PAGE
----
Bloomsbury

When the Society for Anglo-Chinese Understanding (SACU) invited Hugh Trevor-Roper, Regius Professor of History at the University of Oxford, to visit China in 1965, he jumped at the chance. It was a decision that all parties concerned came to regret. The eminent historian had a terrible time in China, ‘that land of bigots and parrots’. He didn’t meet the right people. He found no intellectual equals. The interpreters and guides assigned to the group weren’t up to the job. He nicknamed them Cement-head, Duckbottom, Smooth-face, and the Presbyterian.

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Kirsten Tranter reviews 'Piranesi' by Susanna Clarke

Kirsten Tranter
Thursday, 24 September 2020

It is day one hundred and seventeen of the official ‘Shelter in Place’ order in Berkeley, California, when I finish Susanna Clarke’s surreal, heartbreaking novel Piranesi, having rationed the final pages over several days.

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The paradox of Donald Trump in three new books

Timothy J. Lynch
Thursday, 24 September 2020

In year four of their respective terms, George W. Bush and Barack Obama enjoyed a mixed press. Some accounts lauded them, others were sceptical. The assessments were uniformly partisan. The titles of contemporary books reflected how Republicans backed Bush (he was ‘The Right Man’), Democrats Obama (for successfully ‘Bending History’). Donald Trump, on the other hand, stands as one of the most vilified presidents in American history, from all points of the spectrum. Indeed, these books together make the case that the forty-fifth president is a man so psychologically flawed he poses a clear and present danger to American democracy.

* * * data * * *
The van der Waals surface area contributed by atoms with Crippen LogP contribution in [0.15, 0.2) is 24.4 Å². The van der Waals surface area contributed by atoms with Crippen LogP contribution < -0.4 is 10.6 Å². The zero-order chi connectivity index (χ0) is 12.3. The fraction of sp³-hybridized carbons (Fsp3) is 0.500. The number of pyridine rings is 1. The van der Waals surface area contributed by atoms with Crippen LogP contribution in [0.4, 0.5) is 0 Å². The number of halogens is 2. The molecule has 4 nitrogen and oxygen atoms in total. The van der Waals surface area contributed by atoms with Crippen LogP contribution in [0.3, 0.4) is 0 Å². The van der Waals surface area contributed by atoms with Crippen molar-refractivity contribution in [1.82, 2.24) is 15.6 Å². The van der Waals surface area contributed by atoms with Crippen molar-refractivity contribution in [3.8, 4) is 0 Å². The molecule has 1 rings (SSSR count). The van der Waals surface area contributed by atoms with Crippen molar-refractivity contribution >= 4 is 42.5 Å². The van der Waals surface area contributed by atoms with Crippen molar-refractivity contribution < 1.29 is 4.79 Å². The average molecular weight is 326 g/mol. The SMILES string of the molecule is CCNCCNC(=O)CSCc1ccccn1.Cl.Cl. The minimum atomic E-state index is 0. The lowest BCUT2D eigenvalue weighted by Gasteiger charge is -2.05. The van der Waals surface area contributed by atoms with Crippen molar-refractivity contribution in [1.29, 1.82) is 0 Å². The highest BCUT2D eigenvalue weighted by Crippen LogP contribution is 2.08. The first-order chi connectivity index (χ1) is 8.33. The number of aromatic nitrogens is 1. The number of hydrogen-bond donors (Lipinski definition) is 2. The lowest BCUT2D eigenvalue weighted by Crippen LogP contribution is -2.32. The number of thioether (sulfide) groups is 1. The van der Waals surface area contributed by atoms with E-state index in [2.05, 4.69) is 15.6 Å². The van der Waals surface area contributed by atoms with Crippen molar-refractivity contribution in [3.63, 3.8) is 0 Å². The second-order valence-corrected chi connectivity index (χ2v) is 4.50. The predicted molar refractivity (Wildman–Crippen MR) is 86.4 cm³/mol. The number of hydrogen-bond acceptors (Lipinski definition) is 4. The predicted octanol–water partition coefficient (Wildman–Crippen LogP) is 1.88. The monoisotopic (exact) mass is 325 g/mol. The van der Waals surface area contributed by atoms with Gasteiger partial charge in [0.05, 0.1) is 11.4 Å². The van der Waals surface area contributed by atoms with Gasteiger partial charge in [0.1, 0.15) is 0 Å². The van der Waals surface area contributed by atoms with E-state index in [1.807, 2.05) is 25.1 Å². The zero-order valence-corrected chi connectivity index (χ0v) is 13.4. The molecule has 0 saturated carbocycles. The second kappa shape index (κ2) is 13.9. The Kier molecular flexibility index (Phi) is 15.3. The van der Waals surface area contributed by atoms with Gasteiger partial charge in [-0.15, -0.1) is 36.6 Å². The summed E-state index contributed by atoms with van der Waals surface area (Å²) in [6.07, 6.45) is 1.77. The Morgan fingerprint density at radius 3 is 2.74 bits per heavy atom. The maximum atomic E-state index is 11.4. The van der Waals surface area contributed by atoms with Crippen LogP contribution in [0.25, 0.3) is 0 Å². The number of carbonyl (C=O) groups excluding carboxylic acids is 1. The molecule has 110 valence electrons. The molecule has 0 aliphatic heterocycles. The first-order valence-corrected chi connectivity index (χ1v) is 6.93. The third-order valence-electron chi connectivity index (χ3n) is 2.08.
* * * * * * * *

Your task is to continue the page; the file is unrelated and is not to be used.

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Richard Ford, born in 1944, is a North American novelist, short story writer, and anthologist of considerable distinction. His recurring character Frank Bascombe – The Sportswriter (1986), Independence Day (1995), The Lay of the Land (2006), Let Me Be Frank with You (2014) – is a commanding figure of American letters to rank with John Updike’s Rabbit Angstrom, each a protagonist used by his creator over several novels as a litmus test of his contemporaries and their not always united states.

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Though it is his second country of citizenship, Australia might be classified as J.M. Coetzee’s fourth country of residence. He was born in South Africa and served as an academic at the University of Cape Town from 1972 to 2000; he lived in England between 1962 and 1965, where he studied for an MA thesis on Ford Madox Ford and worked as a computer programmer; and he then spent seven years in the United States, taking his doctorate at the University of Texas and being subsequently appointed a professor at the State University of New York. Since his move from Cape Town to Adelaide in 2002, Coetzee’s global literary reputation has risen significantly, helped in large part by the award of the Nobel Prize in Literature in 2003.